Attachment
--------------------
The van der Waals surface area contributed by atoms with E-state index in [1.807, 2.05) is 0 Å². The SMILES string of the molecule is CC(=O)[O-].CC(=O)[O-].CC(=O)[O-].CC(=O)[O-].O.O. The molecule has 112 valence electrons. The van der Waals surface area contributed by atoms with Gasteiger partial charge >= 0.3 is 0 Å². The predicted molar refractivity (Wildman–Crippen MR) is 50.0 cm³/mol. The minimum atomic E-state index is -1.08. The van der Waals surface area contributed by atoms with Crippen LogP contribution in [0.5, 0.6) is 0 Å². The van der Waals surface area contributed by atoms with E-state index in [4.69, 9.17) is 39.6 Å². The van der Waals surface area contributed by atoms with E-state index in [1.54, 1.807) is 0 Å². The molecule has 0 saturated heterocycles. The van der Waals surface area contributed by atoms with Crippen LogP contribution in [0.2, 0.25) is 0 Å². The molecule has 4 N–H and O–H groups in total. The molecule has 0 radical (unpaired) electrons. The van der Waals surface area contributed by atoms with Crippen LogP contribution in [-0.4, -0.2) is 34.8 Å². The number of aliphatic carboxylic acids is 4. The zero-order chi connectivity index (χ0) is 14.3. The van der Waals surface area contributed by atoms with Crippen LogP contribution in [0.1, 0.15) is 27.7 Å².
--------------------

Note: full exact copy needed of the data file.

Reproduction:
The van der Waals surface area contributed by atoms with E-state index in [1.807, 2.05) is 0 Å². The SMILES string of the molecule is CC(=O)[O-].CC(=O)[O-].CC(=O)[O-].CC(=O)[O-].O.O. The molecule has 112 valence electrons. The van der Waals surface area contributed by atoms with Gasteiger partial charge >= 0.3 is 0 Å². The predicted molar refractivity (Wildman–Crippen MR) is 50.0 cm³/mol. The minimum atomic E-state index is -1.08. The van der Waals surface area contributed by atoms with Crippen LogP contribution in [0.5, 0.6) is 0 Å². The van der Waals surface area contributed by atoms with E-state index in [4.69, 9.17) is 39.6 Å². The van der Waals surface area contributed by atoms with E-state index in [1.54, 1.807) is 0 Å². The molecule has 0 saturated heterocycles. The van der Waals surface area contributed by atoms with Crippen LogP contribution in [0.2, 0.25) is 0 Å². The molecule has 4 N–H and O–H groups in total. The molecule has 0 radical (unpaired) electrons. The van der Waals surface area contributed by atoms with Crippen LogP contribution in [-0.4, -0.2) is 34.8 Å². The number of aliphatic carboxylic acids is 4. The zero-order chi connectivity index (χ0) is 14.3. The van der Waals surface area contributed by atoms with Crippen LogP contribution in [0.1, 0.15) is 27.7 Å².